sdkfhsdlk

amanda stern

Weekly Wrap: Our Ancestry

by Susan Henderson on October 26, 2007

Before you read my blog today, please go visit Tommy Kane. It’s okay. I always go to his site before I come here, so you can, too.

Did you like it? My favorite thing about my friends is when they don’t filter themselves. I like to see the Id, the stream of consciousness. I like to see my friends in the buff, so to speak.

Um. I was going to do a wrap on ancestry today. I was going to tell a story of when I was in fifth grade and our class was assigned a unit on the family tree. The teacher suggested we talk to an older member of the family to find out our history, so I called one of my grandmothers and asked the first question: “What are your parents’ names?” She got strange and angry and told me never to ask her such a thing again. I must never speak of family trees or ask about any family or history. Nothing. Apparently, you can saw the branches off the tree and never tell anyone why you did it.

I was going to give a warning about bringing Norwegian flatbread to school on international night because your classmates will have a very poor opinion of Norwegians, and of you; and the kid who brings the tacos is the hero.

I was going to agree with the majority of you who commented this week about how a few generations in America is all it takes to lose an immigrant’s cultural traditions. There is nothing about the music, recipes, costumes or ways of celebrating holidays that seems to connect to my Welsh and Norwegian ancestors. And if there is a commonality between the ranchers, teachers, presidents, murderers, geniuses and Dairy Queen employees in my family tree, I can’t guess what it is. Really, except for the trend of liking our meat as hard and black as a hockey puck and the need for extraordinary amounts of space, there’s not a lot to tie the family members to the past.

But I just wasn’t able to think of anything to write about these things. My head’s too full of book edits and looming deadlines. And I needed to see my friend who was in town from China. So, last night, I took a stack of work with me on the train, went to my friend’s reading, and didn’t make it home until after 3 in the morning. And today, instead of talking about ancestry, I’m doing a photo essay (using Kimberly Wetherell‘s cell phone photos) on where I went and the strange things that happened there.

*

My favorite readings, hands-down, are at Amanda Stern‘s Happy Ending Reading Series. Here’s Amanda on the left, Martha-the-freelance-editor on the right, and the one Kimberly calls Young Severus Snape in back.

/litparkamandasternhappyending1.jpg bench press

The series is great because Amanda is a natural born comic and because the Happy Ending Lounge is red (which is really important), and because she brings in great writers and indie musicians to open and close the reading. But what this series is best known for is requiring its readers to take a risk – something they’ve never done before in public.

For example… Benjamin Percy had never bench pressed Amanda Stern before. Not in public, anyway.

And then it was my friend, Roy Kesey’s turn to read. Kesey (whom I always call Kesey, never ever Roy) and I have been editing each other’s work for years. It’s the hugest thrill for me to finally see his books in print. (And they are wonderful!)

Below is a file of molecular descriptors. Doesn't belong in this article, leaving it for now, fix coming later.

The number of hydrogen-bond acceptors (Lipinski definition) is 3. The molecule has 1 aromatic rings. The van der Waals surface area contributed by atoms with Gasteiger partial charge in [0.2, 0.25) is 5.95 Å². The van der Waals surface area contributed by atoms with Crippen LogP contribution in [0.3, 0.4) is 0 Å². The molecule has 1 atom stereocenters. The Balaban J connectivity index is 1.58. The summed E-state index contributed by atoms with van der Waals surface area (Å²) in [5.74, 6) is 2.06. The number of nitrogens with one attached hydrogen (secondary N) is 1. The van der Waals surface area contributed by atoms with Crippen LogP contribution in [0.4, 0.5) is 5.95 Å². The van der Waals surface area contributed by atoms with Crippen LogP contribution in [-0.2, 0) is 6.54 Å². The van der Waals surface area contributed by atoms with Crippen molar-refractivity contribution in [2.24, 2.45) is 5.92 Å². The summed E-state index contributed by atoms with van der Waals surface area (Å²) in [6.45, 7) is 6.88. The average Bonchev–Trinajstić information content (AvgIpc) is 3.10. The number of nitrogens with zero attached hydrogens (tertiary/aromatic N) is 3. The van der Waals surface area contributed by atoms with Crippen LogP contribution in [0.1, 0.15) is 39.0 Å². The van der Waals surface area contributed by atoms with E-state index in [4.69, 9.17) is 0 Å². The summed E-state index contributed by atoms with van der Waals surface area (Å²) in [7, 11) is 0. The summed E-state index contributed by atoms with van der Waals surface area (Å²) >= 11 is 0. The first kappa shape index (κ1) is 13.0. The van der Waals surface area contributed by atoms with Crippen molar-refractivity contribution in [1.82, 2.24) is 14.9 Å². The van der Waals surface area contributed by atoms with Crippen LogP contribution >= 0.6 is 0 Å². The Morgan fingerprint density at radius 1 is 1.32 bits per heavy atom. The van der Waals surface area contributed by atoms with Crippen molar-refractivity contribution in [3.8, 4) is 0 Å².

Roy Kesey. Maybe you’re thinking: The guy whose short story was chosen by Stephen King for inclusion in this year’s Best American Short Stories. The guy who writes that funny McSweeney’s column. The guy who speaks all of those languages. The guy who should quit smoking already before it kills him.

So Kesey goes up to the microphone, reads a very funny (yet creepy) story. And then he calls my name and asks if I’ll come up to assist him with his public risk.

That’s me on the left, and Kesey, down on the ground lifting up one of his pants legs. At this point I have no idea what he has planned and am just enjoying the view.

Then he asks me to get a stool and kind of kneel beside it, and when he sticks his bare leg (with black socks – just like my Dad!) on the stool, I see he’s applied waxing strips.

And I actually get to wax his legs while he’s singing. Whenever he gets to certain parts of the song, he holds the microphone to his leg, and I rip. (I saved these hairy little strips, by the way. I’ve always been such a pack rat.)

I’ve known Kesey a long time, and this is actually not an expression I’ve seen on his face before.

Around midnight, a few of us went out for Vietnamese food, some of which looked like boiled fetuses, so I stuck to the green stuff. All night, Amanda had been carrying around a little Halloween basket – she brought it to the restaurant, too – and that’s where we found the box of waxing strips with Kesey’s instructions written on it (I like: 2 strips per thing). The Halloween basket, by the way, was a trick because every time I reached in, hoping for a Butterfinger, I got Raisinettes. I felt like Charlie Brown.

Look! His leg is mutilated, but we’re still friends!

We ended the night with talk of Gordon Lish and nipple rings and someone’s theory that – if all of us at the restaurant right then were on the show, Survivor, Kesey and I would be the final runners up, but then Kesey would win. Personally, I think laziness, bossiness, and severe crankiness when hungry might get me kicked off a little sooner, but let them think otherwise.

I jumped in a cab at the end of the night and opened the book Kesey gave me to read his inscription. I also noticed he put my name in the acknowledgments section. Sweet.

*

Thank you to everyone who answered the Question of the Week, and to The Very Hot Jews, who played Top 5 with us. Special thanks to everyone who linked to LitPark: Storytellers Unplugged, Robin Grantham’s Curious Distractions, Buzz Networker, and The Very Hot Jews. I appreciate those links!

{ 30 comments }

sdkfhsdlk